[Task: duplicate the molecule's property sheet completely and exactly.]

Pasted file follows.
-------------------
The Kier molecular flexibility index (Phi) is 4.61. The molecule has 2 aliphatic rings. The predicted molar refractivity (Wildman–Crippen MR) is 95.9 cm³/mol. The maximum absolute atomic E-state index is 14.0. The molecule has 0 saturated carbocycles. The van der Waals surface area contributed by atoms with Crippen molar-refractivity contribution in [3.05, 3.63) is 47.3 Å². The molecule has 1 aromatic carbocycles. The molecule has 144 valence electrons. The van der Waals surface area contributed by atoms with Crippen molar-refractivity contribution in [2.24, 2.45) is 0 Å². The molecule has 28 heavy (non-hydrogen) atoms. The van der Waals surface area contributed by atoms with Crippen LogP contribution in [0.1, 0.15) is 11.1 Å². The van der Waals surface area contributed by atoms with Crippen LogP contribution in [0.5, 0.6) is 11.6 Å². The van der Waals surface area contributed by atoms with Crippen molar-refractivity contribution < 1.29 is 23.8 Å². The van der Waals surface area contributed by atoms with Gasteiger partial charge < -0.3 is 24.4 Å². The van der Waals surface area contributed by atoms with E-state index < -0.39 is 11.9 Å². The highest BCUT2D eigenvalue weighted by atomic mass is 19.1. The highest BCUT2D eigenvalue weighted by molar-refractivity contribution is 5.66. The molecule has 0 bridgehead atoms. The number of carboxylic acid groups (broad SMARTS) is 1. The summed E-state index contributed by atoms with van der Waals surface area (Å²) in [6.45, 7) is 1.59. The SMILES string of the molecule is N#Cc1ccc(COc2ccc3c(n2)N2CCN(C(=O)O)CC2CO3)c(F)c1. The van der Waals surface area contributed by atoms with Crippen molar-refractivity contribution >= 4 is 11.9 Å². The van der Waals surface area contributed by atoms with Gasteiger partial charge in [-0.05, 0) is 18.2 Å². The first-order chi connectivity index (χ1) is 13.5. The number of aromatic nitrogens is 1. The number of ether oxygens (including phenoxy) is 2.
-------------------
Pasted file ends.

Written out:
The Kier molecular flexibility index (Phi) is 4.61. The molecule has 2 aliphatic rings. The predicted molar refractivity (Wildman–Crippen MR) is 95.9 cm³/mol. The maximum absolute atomic E-state index is 14.0. The molecule has 0 saturated carbocycles. The van der Waals surface area contributed by atoms with Crippen molar-refractivity contribution in [3.05, 3.63) is 47.3 Å². The molecule has 1 aromatic carbocycles. The molecule has 144 valence electrons. The van der Waals surface area contributed by atoms with Crippen molar-refractivity contribution in [2.24, 2.45) is 0 Å². The molecule has 28 heavy (non-hydrogen) atoms. The van der Waals surface area contributed by atoms with Crippen LogP contribution in [0.1, 0.15) is 11.1 Å². The van der Waals surface area contributed by atoms with Crippen LogP contribution in [0.5, 0.6) is 11.6 Å². The van der Waals surface area contributed by atoms with Crippen molar-refractivity contribution < 1.29 is 23.8 Å². The van der Waals surface area contributed by atoms with Gasteiger partial charge < -0.3 is 24.4 Å². The van der Waals surface area contributed by atoms with E-state index < -0.39 is 11.9 Å². The highest BCUT2D eigenvalue weighted by atomic mass is 19.1. The highest BCUT2D eigenvalue weighted by molar-refractivity contribution is 5.66. The molecule has 0 bridgehead atoms. The number of carboxylic acid groups (broad SMARTS) is 1. The summed E-state index contributed by atoms with van der Waals surface area (Å²) in [6.45, 7) is 1.59. The SMILES string of the molecule is N#Cc1ccc(COc2ccc3c(n2)N2CCN(C(=O)O)CC2CO3)c(F)c1. The van der Waals surface area contributed by atoms with Crippen molar-refractivity contribution >= 4 is 11.9 Å². The van der Waals surface area contributed by atoms with Gasteiger partial charge in [-0.05, 0) is 18.2 Å². The first-order chi connectivity index (χ1) is 13.5. The number of aromatic nitrogens is 1. The number of ether oxygens (including phenoxy) is 2.